This very post is a good example. I was close to writing a “my goals for 2010” post, and bore you all with my plans for next year. Then I thought I could add much more value to your day by coming up with this list.

08. Devote time to storytelling

One of the things I learned in 2009 was about the importance of storytelling, how most storytelling nowadays is crap, how many of us think it’s something we’re born with or that it’s easy.

Storytelling is in fact a craft in itself: choosing the characters, developing a narrative, conflict and climax. Take time in 2010 to learn more about this mysterious and under-appreciated art. A good place to start would be to get hold of a copy of Robert McKee’s excellent book Story. He’s been quoted all over this blog in 2009.

09. Collaborate and hookup

One of my aims for 2010 is to collaborate more. Teaming up with other people, especially those who have strengths where you have weaknesses is really fulfilling. Collaborating also gives projects a better chance of getting funding and of getting finished. So don’t go it alone in 2010.

At the same time, talk to more journalists, and collaborate on ideas for the future of news. More than 150 people have joined the Future of News Meetup Group I created in 2009, and in 2010 we’ll be meeting every month to thrash out new, positive, tangible ideas on what the news landscape will look like.

If you’re in London, make sure you sign up and get involved. If you’re not in London, then create your own for your area!

10. Be audacious

2009 was a rough year. And the signs are 2010 won’t be any easier, especially if you’re a journalist. But make a decision now not to get battered around by the waves of the economic storm. Your future doesn’t have to be shaped by events around you, just you, your ideas, and whether you’re prepared to turn them into reality.

“If you don’t find what you’re looking for, be it, create it.”

S. Dawns

Whatever your resolutions and goals are for next year, make them audacious. Make them big and make them exciting. If they don’t excite you or scare you a little bit, what hope do you have of making them happen?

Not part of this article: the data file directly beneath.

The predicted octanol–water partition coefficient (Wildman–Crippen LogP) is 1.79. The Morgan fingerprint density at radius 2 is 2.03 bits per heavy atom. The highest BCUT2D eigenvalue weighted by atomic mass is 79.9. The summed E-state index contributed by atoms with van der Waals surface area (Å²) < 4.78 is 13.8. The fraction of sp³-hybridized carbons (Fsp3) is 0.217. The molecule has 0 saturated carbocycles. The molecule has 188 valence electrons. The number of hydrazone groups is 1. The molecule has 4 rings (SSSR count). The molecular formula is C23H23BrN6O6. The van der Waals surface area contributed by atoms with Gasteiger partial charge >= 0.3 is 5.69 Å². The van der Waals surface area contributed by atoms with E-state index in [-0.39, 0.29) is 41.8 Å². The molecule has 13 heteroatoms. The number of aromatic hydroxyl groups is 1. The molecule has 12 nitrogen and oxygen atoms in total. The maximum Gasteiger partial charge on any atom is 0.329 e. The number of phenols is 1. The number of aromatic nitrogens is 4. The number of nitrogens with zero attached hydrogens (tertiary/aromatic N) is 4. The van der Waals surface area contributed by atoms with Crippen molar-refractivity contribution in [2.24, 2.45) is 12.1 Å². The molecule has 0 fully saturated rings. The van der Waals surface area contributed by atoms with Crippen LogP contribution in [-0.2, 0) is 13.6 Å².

And a final resolution for you….keep reading this blog!  It’s been great to have all your comments and feedback in 2009; there will be lots more practical advice about multimedia journalism in 2010, including two ebooks before February.  To make sure you don’t miss out, use the form to the right to subscribe to future posts.

Whatever you have planned for 2010, I hope it’s awesome. Happy New Year!

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Some awesome photographic panoramas

Posted in International Development, Journalism by Adam Westbrook on December 6, 2009

Here’s a couple of innovative photographic panoramas which have caught my eye over the weekend.

Nairobi by Steve Bloom

The first, which has been tweeted healthily, is a huge panorama of a Nairobi street. It’s author, Steve Bloom, thinks it may be the longest photographic panorama in the world; sure enough it takes more than six minutes to explore it all in video form:

Kroo Bay by Anna Kari & Guilhem Alandry (for Save The Children)

Thanks to Tewfic El-Sawy over at The Travel Photographer for highlighting this multimedia beauty. Using video and audio slideshows to tell the stories of the people living in this Sierra Leone slum isn’t particularly new of course; but each story is presented within quite remarkable interactive 360 degree panoramas.